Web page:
Bergen-op-Zoom War Cemeteries
Updated: Nov 28, 2022
During a recent trip to Belgium & The Netherlands we decided to visit Bergen-op-Zoom War Cemeteries for a number of reasons. Firstly, there are a few bomber crashes on my research list where crew members are buried elsewhere in The Netherlands, however their Canadian Crewmates were moved to Bergen-op-Zoom. Secondly, I was passed a kit bag by a family member for a man who is buried here (more on this to follow) & thirdly as I was visiting anyway it would be nice to lay memorial crosses on the graves of the men who served with 102 (Ceylon) Squadron as I am the Squadron Association Archivist & a member of their management group.
In fact, there are actually two cemeteries at this location which sit side by side on Ruytershoveweg & per the Commonwealth War Graves Commission Website are named ‘Bergen-op-Zoom Canadian War Cemetery’ & ‘Bergen-op-Zoom War Cemetery’ both having different layouts they sit about 3km east of the town of Bergen-op-Zoom & although the Cemeteries sit really close to the A58 Motorway the trees that line Ruytershoveweg do cut down the noise making a visit to both cemeteries a peaceful one.
The deaths of many of the men who lie in these two Cemeteries were mainly incurred in the fighting that took part to clear the north shore of the Scheldt & the capture of the Island of Walcheren.
Both Cemeteries were designed by Philip Dalton Hepworth a British Architect who was appointed one of the principal architects of the Imperial War Graves Commission (Now the CWGC) in the area of North West Europe. Hepworth would also go on to design the Bayeaux Memorial in 1955 which commemorated the missing British Forces in the Normandy Campaign & the Dunkirk Memorial in 1957 which commemorated men of the British Expeditionary Force (BEF) who lost their lives during the fall of France.
Bergen-op-Zoom Canadian Cemetery
As you walk through the gates of the Canadian Cemetery, shelters sit to the left and right just before the stone of remembrance, within the shelter to the left sits the register box. As you walk ahead towards the cross of sacrifice sections sit to your left & right extending outwards.
A cross to one side reads ‘To our Canadian Liberators’ & bears the maple leaf
A plaque on one of the shelters reads ‘ The land on which this cemetery is located was donated by the Dutch people as a permanent resting place for the Sailors, Soldiers & Airmen whos memory is honoured here’
In 1950 whilst the cemetery plans were being finalised the cost of each grave including the headstones was given as £12 2d & the estimated cost of constructing the entire Cemetery was given as £15,371.
The CWGC website states that this cemetery contains 1118 Commonwealth Burials but that 31 of these are unidentified.
5 are Australians
968 are Canadians
6 are New Zealanders
109 are from the United Kingdom.
They served with the following forces: -
131 in the Air Force
983 in the Army
4 in the Navy
Whilst in this Cemetery I laid a Memorial Cross on behalf of 102 (Ceylon) Squadron Association on the grave of Pilot Officer Charles Rae Barr of the Royal Canadian Air Force who died on 17th June 1942 you can read my write up about these men on the 102 Squadron Website.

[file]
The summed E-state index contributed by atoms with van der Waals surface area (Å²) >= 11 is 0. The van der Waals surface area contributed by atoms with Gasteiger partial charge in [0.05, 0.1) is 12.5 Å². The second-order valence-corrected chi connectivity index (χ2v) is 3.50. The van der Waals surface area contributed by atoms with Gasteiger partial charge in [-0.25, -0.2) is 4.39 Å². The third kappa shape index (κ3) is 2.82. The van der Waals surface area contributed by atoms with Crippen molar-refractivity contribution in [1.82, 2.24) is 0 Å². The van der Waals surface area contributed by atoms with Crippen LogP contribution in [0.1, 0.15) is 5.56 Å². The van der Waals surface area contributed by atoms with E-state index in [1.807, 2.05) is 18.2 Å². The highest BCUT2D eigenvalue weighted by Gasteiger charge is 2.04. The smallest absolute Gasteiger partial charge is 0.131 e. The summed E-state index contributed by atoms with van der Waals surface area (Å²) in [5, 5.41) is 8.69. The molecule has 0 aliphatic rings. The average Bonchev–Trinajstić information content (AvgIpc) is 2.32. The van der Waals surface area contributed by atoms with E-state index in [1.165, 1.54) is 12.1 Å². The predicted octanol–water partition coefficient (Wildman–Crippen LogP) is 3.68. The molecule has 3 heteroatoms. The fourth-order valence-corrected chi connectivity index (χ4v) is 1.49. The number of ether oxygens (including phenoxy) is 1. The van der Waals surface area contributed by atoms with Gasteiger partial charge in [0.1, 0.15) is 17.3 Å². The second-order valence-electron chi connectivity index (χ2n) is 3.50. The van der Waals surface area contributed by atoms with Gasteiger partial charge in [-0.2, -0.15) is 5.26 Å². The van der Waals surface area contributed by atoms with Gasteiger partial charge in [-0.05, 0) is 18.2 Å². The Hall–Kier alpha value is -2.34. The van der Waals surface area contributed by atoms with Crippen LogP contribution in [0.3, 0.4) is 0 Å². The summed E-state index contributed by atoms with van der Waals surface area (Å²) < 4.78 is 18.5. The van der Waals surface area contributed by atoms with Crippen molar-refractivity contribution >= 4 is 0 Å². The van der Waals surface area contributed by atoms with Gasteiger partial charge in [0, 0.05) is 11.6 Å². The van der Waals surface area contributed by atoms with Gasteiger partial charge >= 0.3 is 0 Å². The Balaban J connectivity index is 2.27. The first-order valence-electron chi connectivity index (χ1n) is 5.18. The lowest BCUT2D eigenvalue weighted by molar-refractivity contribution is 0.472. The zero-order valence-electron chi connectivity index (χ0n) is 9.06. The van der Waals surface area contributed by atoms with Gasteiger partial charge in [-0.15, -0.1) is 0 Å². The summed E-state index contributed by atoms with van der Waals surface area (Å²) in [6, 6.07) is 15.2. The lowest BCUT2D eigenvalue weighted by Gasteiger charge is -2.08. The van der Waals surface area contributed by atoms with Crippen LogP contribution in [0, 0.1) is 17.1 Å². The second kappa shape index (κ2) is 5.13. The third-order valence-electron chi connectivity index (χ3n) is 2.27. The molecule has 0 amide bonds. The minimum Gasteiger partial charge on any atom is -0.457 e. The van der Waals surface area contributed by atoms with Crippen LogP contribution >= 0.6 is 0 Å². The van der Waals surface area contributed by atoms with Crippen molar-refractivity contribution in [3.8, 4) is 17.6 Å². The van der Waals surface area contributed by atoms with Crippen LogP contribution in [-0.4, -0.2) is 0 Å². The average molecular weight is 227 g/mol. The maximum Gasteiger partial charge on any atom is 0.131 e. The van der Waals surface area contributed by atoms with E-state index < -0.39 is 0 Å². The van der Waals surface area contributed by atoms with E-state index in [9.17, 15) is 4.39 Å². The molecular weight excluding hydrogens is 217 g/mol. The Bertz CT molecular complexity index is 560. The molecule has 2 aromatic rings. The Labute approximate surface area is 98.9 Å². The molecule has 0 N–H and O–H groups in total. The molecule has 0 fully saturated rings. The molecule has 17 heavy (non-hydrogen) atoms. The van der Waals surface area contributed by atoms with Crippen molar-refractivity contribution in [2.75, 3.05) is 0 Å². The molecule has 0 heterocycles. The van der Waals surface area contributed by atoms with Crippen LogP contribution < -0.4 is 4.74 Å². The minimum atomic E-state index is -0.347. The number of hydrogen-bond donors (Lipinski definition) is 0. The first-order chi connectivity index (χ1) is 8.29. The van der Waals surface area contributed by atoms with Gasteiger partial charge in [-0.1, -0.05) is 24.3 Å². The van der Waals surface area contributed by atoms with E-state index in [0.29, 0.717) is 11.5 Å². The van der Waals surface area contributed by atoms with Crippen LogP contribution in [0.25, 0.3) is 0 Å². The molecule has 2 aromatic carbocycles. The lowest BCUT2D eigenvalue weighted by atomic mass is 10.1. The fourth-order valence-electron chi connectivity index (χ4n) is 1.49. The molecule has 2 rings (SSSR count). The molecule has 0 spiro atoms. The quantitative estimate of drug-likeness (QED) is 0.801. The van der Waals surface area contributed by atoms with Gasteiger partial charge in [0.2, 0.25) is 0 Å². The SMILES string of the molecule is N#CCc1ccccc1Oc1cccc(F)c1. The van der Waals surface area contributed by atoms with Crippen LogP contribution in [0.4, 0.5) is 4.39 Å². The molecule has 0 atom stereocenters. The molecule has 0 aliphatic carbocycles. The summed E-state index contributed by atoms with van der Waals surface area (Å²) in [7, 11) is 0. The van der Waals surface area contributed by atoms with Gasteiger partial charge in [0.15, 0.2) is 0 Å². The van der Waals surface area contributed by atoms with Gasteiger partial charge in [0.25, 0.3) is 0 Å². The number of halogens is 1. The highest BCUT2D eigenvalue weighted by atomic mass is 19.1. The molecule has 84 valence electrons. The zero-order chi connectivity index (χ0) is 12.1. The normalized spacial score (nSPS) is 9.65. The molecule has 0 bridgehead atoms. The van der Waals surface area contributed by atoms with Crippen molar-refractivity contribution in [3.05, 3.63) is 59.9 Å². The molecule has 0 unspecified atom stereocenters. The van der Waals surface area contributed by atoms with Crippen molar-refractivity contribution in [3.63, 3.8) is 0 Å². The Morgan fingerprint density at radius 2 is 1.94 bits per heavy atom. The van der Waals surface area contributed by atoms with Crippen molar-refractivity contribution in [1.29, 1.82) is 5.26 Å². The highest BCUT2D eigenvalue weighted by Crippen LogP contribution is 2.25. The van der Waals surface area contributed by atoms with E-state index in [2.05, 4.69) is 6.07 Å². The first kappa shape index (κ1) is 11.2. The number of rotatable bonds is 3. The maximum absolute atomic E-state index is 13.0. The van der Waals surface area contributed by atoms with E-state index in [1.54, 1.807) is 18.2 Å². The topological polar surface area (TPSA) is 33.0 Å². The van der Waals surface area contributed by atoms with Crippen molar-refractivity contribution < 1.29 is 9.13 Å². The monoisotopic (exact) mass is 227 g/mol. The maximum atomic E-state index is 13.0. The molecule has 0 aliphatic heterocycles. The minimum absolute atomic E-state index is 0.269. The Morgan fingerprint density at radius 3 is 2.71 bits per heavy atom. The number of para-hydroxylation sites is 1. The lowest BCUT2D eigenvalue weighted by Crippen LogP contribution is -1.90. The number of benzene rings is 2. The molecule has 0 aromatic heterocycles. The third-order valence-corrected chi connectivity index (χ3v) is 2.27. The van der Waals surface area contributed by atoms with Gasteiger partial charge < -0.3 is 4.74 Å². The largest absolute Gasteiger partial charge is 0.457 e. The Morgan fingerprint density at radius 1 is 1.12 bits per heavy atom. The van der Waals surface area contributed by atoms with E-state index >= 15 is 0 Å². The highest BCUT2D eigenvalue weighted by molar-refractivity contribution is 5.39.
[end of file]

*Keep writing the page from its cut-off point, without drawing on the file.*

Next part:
I also laid poppies on the graves of a few men whos crews I hope to research in the future.
Bergen-op-Zoom War Cemetery
As you walk through the gate of the Cemetery the stone of remembrance sits in the middle with benches to both sides. Walking up the middle the gravestones sit to the left & right & past this sits the cross of sacrifice which has pergolas on both sides. Beyond this are more sections to the left & right & to the rear of these sits the shelter which contains the Register Box.
Within this cemetery there also lies 7 men from the First World War; a British Airman & 6 unidentified members of the Royal Navy.
Close to the entrance/exit a plaque details the liberation of Belgium & the Netherlands & the advance to Germany between September 1944 & May 1945, a map is also included.
Images ©AAFR 2022
In 1950 whilst the cemetery plans were being finalised the cost of each grave including the headstones was given as £12 1s & the estimated cost of constructing the entire Cemetery was given as £18,179
The CWGC website states that this cemetery contains 1284 Commonwealth Burials but that 116 of these are unidentified.
Of these: -
12 are Australians
2 are Belgians
46 are Canadians
23 are New Zealanders
20 are Polish
1 is South African
1093 are from the United Kingdom.
They served with the following forces: -
445 in the Air Force
627 in the Army
3 in the Merchant Navy
122 in the Navy
Whilst in this Cemetery I laid Memorial Crosses on behalf of 102 (Ceylon) Squadron Association on the graves of :-
Sergeant John William Brown RAF who died 17th June 1942,
Flight Sergeant George Frederick Fargher RAF who died 10th September 1942,
Pilot Officer Garfield Davies RAF who died 13th May 1943,
Sergeant Thomas Eric Judd RAF who died 26th June 1943,
Sergeant David Albert Harrie Gough who died 26th June 1943
Sergeant David Wilfred Jennings RAF who died 17th June 1944 you can read my write up about these men on the 102 Squadron Website.
I also laid a poppy on the grave of Flight Lieutenant James Alan Swanson who died 10th November 1944 & who's kit bag I own.
Check out the slideshow of our visit via YouTube
Lest We Forget
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